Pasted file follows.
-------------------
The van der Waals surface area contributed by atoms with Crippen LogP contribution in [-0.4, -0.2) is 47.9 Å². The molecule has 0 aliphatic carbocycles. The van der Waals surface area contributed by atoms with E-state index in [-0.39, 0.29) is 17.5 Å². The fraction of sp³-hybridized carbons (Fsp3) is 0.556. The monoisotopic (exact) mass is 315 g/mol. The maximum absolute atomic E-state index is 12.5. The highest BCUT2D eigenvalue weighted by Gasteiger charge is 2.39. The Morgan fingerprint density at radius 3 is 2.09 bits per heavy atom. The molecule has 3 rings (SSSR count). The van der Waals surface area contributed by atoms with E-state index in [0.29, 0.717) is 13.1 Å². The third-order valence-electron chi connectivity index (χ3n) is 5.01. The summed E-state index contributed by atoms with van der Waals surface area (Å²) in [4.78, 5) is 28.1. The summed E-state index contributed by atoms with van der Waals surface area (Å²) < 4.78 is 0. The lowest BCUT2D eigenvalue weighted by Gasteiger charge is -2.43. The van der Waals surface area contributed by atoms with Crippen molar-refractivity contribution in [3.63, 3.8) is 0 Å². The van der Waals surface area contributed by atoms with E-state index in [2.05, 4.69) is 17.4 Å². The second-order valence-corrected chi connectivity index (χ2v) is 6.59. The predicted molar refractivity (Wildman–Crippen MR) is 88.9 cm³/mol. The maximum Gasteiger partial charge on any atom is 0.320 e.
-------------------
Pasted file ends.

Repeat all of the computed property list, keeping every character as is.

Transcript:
The van der Waals surface area contributed by atoms with Crippen LogP contribution in [-0.4, -0.2) is 47.9 Å². The molecule has 0 aliphatic carbocycles. The van der Waals surface area contributed by atoms with E-state index in [-0.39, 0.29) is 17.5 Å². The fraction of sp³-hybridized carbons (Fsp3) is 0.556. The monoisotopic (exact) mass is 315 g/mol. The maximum absolute atomic E-state index is 12.5. The highest BCUT2D eigenvalue weighted by Gasteiger charge is 2.39. The Morgan fingerprint density at radius 3 is 2.09 bits per heavy atom. The molecule has 3 rings (SSSR count). The van der Waals surface area contributed by atoms with E-state index in [0.29, 0.717) is 13.1 Å². The third-order valence-electron chi connectivity index (χ3n) is 5.01. The summed E-state index contributed by atoms with van der Waals surface area (Å²) in [4.78, 5) is 28.1. The summed E-state index contributed by atoms with van der Waals surface area (Å²) < 4.78 is 0. The lowest BCUT2D eigenvalue weighted by Gasteiger charge is -2.43. The van der Waals surface area contributed by atoms with Crippen molar-refractivity contribution in [3.63, 3.8) is 0 Å². The van der Waals surface area contributed by atoms with E-state index in [2.05, 4.69) is 17.4 Å². The second-order valence-corrected chi connectivity index (χ2v) is 6.59. The predicted molar refractivity (Wildman–Crippen MR) is 88.9 cm³/mol. The maximum Gasteiger partial charge on any atom is 0.320 e.